As human beings, we have a funny tendency to want to own things.
We like to own our homes, we like to own our cars, we like to own ‘stuff’. I’d go as far as to say that society has moulded us to be obsessed with ownership. The media loves to play on how difficult it is for first home buyers to enter the market, our friends and family celebrate when we finally do and the government chips in by offering grants along the way. Why such emphasis on ownership? Well, I think it’s because we’re fundamentally emotional creatures. We become easily attached to things we’re emotionally connected to. So sometimes reason, logic and rational thought can quickly take a backseat when emotion colours our decision-making.
Here’s a thought: If I control an asset, enjoy all the same benefits of ownership AND do so at a lower cost, why shouldn’t I get the same emotional pay-off as I would from ownership? It’s a question I find myself asking a lot. Yet, despite fighting a deep, culturally-ingrained feeling that it’s not quite the same, logic keeps bringing me back to the conclusion that it is.
So it begs the question…
Are you passionate about it? And I mean really passionate. For example, I really like wine but I wouldn’t buy a winery. Why? I’m just not passionate enough about wine to put the necessary blood, sweat and tears into the winery to make it work. Now I still have an emotional attachment to the ‘idea’ of owning a winery. I like the idea of being able to pop into my own winery on weekends and stay in my own little cottage on the winery. I like the idea of crafting a delicious drop from scratch and being able to share it with my closest friends. But I just don’t have the passion to stick it through the tough times and hard slog to make it work.
Therefore It makes much more sense for me to control the asset instead. I can rent that cottage for the weekend and invite my closest friends down for lunch. We can enjoy the vigneron’s best drop for little more than $12 a glass. Ultimately, I can enjoy all the same benefits of ownership, for a lower cost and without the headaches that come with ownership along the way.
Having expertise gives you a competitive advantage over other owners in a particular class of assets. That expertise allows you to pick, utilise and manage that asset better than other competing owners and therefore generate a higher return on that asset. For example, unless you’re an expert in property, why would you put your money into picking, owning and self-managing your own property? What gives you an advantage over all the other players in that class of assets? Nothing. Yet, at least in Australia, people are obsessed with owning their own property, like it’s a right of passage to prosperity.
Now, don’t get me wrong, if you’re an unsophisticated investor (like the majority of the population), then buying property is going to result in your net worth increasing over time (it’s a fairly safe asset class, highly unlikely to collapse like a company might). But it’s pointless looking at that in isolation and saying its a good decision to put your money into property. You need to weigh that against the opportunity cost of your capital. Could you have generated a higher return with those funds in another asset class?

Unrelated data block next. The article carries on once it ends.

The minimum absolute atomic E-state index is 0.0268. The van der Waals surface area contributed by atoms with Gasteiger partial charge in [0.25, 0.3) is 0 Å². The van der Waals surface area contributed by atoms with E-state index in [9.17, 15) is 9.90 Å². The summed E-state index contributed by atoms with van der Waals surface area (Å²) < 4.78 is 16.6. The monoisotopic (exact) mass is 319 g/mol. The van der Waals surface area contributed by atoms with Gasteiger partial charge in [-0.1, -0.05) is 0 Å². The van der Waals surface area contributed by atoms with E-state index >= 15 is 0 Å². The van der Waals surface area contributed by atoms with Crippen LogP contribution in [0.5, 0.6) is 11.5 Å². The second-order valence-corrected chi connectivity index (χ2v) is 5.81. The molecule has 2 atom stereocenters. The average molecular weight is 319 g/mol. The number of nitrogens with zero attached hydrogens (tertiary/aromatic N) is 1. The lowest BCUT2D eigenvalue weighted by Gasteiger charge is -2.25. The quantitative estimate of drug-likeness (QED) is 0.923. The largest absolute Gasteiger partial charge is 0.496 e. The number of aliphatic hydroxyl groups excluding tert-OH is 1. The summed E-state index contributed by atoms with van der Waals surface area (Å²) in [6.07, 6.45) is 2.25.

For example, if you’re a lawyer, your sole area of expertise is in law, you’re managing a team of lawyers in someone else’s practice and you’re bloody good at it, then would you be able to do more with your capital if you invested it into owning and running your own law practice instead of buying your own home? If it were me, I’d question the validity of the latter very closely.
Much like expertise, experience gives you a competitive advantage over other owners in a particular class of assets as well. Experiential learning (on the job experience) is a totally different paradigm to informative learning (higher education). It’s the age old problem that most university students have upon graduating, that despite their self-satisfied feeling of importance and intellect, they’re actually pretty useless when it comes to dealing with the real world and being able to contribute real value to it. Hence, without experience owning or managing a particular asset, and without any of the above two factors, ownership in that particular asset class is risky. You’re probably going to do a terrible job at picking, utilising and managing that asset to generate an above-average return from it (whether that be a business, property, shares, other financial securities etc).
Now there may be one lingering objection to the above, which is that most financial advice states we should own a diversified portfolio of assets from different asset classes. Passive or active, it’s wise to diversify. Therefore, if you’re a lawyer and have just started your own practice, then it’s also perfectly prudent to own your own home as well. The distinction is, diversification makes a lot of sense when it comes to wealth protection i.e. ensuring you don’t lose the money you’ve already got. When it comes to wealth accumulation i.e. generating new wealth from scratch, its makes makes much more sense to use the above three factors as your filter for what to own and what to simply control.